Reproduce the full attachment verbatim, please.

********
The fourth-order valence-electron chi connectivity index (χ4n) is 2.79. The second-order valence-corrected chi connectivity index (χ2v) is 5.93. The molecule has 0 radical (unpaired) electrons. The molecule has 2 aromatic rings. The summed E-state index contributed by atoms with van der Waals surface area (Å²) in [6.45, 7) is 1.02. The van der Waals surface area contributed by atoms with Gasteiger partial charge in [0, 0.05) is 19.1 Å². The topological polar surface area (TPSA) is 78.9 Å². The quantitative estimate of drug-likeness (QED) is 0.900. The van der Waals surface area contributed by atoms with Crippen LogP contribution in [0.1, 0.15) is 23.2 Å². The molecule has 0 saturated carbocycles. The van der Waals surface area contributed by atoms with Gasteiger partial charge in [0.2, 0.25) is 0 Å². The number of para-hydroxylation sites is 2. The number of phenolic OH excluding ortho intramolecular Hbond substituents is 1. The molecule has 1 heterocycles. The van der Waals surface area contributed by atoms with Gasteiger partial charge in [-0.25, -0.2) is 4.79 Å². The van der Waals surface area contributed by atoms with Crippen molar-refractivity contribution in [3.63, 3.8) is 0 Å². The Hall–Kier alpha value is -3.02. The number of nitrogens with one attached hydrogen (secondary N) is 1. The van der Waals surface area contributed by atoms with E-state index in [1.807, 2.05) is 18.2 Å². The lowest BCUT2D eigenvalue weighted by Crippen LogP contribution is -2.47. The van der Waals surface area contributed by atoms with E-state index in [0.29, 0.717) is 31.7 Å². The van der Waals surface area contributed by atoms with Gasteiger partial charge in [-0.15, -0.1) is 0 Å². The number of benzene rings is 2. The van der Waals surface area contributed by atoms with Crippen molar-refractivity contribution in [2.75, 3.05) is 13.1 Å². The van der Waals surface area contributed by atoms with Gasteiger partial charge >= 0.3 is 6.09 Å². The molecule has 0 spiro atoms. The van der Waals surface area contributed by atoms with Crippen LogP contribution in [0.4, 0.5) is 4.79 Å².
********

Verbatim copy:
The fourth-order valence-electron chi connectivity index (χ4n) is 2.79. The second-order valence-corrected chi connectivity index (χ2v) is 5.93. The molecule has 0 radical (unpaired) electrons. The molecule has 2 aromatic rings. The summed E-state index contributed by atoms with van der Waals surface area (Å²) in [6.45, 7) is 1.02. The van der Waals surface area contributed by atoms with Gasteiger partial charge in [0, 0.05) is 19.1 Å². The topological polar surface area (TPSA) is 78.9 Å². The quantitative estimate of drug-likeness (QED) is 0.900. The van der Waals surface area contributed by atoms with Crippen LogP contribution in [0.1, 0.15) is 23.2 Å². The molecule has 0 saturated carbocycles. The van der Waals surface area contributed by atoms with Gasteiger partial charge in [0.2, 0.25) is 0 Å². The number of para-hydroxylation sites is 2. The number of phenolic OH excluding ortho intramolecular Hbond substituents is 1. The molecule has 1 heterocycles. The van der Waals surface area contributed by atoms with Gasteiger partial charge in [-0.25, -0.2) is 4.79 Å². The van der Waals surface area contributed by atoms with Crippen molar-refractivity contribution in [3.63, 3.8) is 0 Å². The Hall–Kier alpha value is -3.02. The number of nitrogens with one attached hydrogen (secondary N) is 1. The van der Waals surface area contributed by atoms with E-state index in [1.807, 2.05) is 18.2 Å². The lowest BCUT2D eigenvalue weighted by Crippen LogP contribution is -2.47. The van der Waals surface area contributed by atoms with E-state index in [0.29, 0.717) is 31.7 Å². The van der Waals surface area contributed by atoms with Gasteiger partial charge in [-0.15, -0.1) is 0 Å². The number of benzene rings is 2. The van der Waals surface area contributed by atoms with Crippen molar-refractivity contribution in [2.75, 3.05) is 13.1 Å². The van der Waals surface area contributed by atoms with Gasteiger partial charge >= 0.3 is 6.09 Å². The molecule has 0 spiro atoms. The van der Waals surface area contributed by atoms with Crippen LogP contribution in [0.4, 0.5) is 4.79 Å².